When City of Angels ran at the 1,100+ seat Prince of Wales Theatre, opening and closing in 1993, it seemed moderately entertaining, but it left little lasting impression on me. Seeing it again now at the 200+ seat Donmar, where all its intricate details are brought to vivid life, the earlier production seems like a classic case of right show, wrong venue. The book’s plot lines operate on (at least) three levels, here we get a staging on two levels and, overall, what is revealed is a show which takes the art of musical theatre to a whole new level. Stine (Hadley Fraser) is is a writer of 1940’s Los Angeles-based crime novels, Stone (Tam Mutu) is his fictional detective and Buddy (Peter Polycarpou) is the unscrupulous film producer/director for whom Stine is adapting one of his stories. As we see the writer’s tortuous battle against commercial pressures and the enactment of his evolving screenplay (written partly in flashback), the show becomes both a sharp satire on Hollywood and an affectionate pastiche of film noir. Complicated? Well not exactly Mamma Mia! Cy Coleman’s gorgeous jazz-influenced score is beautifully performed by Gareth Valentine’s 11-player orchestra and both Larry Gelbert’s book and David Zippel’s lyrics sizzle with the cynical wit and acerbic one-liners which characterise film noir. Director Josie Rourke’s production has all the style, wit and invention to match the material – The upper set is Stine’s office with reams of paper piled high across the width of the theatre and the lower set is an adaptable stage used for all the action and choreography; skilful use of projections, scenery and props flying in an out from every direction, all make sure that the pace never slackens and that the eye is feasted as much as the ear. The male leads are superb and the Stine/Stone duet on You’re Nothing Without Me is a knockout routine that can only be followed by the interval. However, Rourke has also managed to cream off some of the finest female talent currently working in British musical theatre to play the various femmes fatale – Samantha Barks, Rosalie Craig, Katherine Kelly and Rebecca Trehearn all in one show – Wow! Individually, they all get their turn in the spotlight to seduce and bewitch us and, collectively, they are dazzling. This production is nothing less than a total triumph for the Donmar and for Josie Rourke personally.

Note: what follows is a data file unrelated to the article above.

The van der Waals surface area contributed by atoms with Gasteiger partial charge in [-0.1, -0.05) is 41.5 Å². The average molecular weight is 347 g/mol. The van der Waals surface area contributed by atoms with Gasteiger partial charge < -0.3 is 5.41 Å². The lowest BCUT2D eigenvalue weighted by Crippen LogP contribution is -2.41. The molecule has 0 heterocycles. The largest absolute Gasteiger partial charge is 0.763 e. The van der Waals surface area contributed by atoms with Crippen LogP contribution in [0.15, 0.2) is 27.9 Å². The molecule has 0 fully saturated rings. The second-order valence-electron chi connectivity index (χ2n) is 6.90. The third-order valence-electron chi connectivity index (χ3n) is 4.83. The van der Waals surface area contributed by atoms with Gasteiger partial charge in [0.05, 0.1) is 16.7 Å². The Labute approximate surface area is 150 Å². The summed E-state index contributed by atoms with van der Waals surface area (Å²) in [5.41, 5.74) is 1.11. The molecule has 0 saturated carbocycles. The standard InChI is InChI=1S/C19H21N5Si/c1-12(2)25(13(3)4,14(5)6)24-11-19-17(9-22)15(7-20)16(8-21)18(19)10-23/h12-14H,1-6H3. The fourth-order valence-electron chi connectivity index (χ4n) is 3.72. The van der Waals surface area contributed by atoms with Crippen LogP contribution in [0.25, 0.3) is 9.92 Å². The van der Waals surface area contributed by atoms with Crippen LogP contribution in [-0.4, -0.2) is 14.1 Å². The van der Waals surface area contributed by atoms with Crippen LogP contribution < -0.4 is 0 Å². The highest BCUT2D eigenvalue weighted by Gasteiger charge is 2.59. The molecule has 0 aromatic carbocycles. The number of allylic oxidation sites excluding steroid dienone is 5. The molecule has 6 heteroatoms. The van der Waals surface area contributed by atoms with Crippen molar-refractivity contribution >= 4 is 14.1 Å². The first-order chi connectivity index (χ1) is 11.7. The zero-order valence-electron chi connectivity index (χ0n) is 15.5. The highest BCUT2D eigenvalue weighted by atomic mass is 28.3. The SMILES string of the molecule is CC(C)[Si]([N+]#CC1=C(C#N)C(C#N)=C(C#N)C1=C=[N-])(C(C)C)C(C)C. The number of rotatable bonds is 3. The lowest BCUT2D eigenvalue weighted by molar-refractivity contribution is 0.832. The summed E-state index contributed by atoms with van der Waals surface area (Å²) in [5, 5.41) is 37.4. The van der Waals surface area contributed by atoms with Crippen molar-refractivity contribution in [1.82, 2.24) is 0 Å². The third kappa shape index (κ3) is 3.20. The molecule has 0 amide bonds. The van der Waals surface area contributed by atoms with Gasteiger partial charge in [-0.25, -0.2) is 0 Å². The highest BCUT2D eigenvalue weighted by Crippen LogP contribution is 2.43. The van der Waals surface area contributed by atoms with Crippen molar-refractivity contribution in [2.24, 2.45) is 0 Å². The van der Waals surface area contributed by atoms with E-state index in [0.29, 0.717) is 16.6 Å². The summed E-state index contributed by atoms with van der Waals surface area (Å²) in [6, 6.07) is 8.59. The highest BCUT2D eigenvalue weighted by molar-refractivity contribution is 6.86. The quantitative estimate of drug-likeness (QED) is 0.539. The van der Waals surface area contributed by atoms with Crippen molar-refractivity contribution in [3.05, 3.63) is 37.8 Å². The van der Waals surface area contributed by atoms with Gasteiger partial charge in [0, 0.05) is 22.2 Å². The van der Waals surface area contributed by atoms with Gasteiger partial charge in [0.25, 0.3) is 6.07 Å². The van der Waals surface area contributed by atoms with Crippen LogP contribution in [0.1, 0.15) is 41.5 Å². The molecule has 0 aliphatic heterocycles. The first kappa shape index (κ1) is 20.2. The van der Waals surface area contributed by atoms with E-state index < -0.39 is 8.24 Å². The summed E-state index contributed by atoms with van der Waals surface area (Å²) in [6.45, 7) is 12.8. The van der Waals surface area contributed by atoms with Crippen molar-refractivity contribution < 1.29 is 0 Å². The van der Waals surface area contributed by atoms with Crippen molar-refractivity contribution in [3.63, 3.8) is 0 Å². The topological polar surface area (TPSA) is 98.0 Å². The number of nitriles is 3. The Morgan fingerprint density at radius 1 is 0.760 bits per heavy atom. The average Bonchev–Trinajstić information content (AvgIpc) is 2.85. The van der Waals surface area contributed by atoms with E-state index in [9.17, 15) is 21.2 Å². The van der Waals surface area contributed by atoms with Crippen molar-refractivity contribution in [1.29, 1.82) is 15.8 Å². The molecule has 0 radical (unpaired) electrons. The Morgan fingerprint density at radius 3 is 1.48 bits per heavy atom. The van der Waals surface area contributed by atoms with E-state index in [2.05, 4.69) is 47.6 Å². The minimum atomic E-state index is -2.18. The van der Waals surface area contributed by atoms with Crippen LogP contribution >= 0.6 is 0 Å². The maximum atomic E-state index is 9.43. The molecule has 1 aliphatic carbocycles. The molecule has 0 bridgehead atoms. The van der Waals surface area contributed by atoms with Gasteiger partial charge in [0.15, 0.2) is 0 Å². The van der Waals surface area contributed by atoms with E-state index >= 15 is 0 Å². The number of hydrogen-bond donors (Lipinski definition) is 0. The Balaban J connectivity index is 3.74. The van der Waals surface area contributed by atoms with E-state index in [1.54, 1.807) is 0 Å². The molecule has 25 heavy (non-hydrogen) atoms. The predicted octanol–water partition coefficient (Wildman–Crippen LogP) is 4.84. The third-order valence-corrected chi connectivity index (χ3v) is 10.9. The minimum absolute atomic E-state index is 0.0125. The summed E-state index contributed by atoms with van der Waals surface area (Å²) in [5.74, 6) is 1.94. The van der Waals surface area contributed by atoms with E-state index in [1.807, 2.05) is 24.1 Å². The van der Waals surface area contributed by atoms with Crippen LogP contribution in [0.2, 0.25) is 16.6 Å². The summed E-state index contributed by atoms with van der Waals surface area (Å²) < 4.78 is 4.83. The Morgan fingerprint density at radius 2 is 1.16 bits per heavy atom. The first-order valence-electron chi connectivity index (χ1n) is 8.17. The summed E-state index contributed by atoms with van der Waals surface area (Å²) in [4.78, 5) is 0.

Performance date: 20 December 2014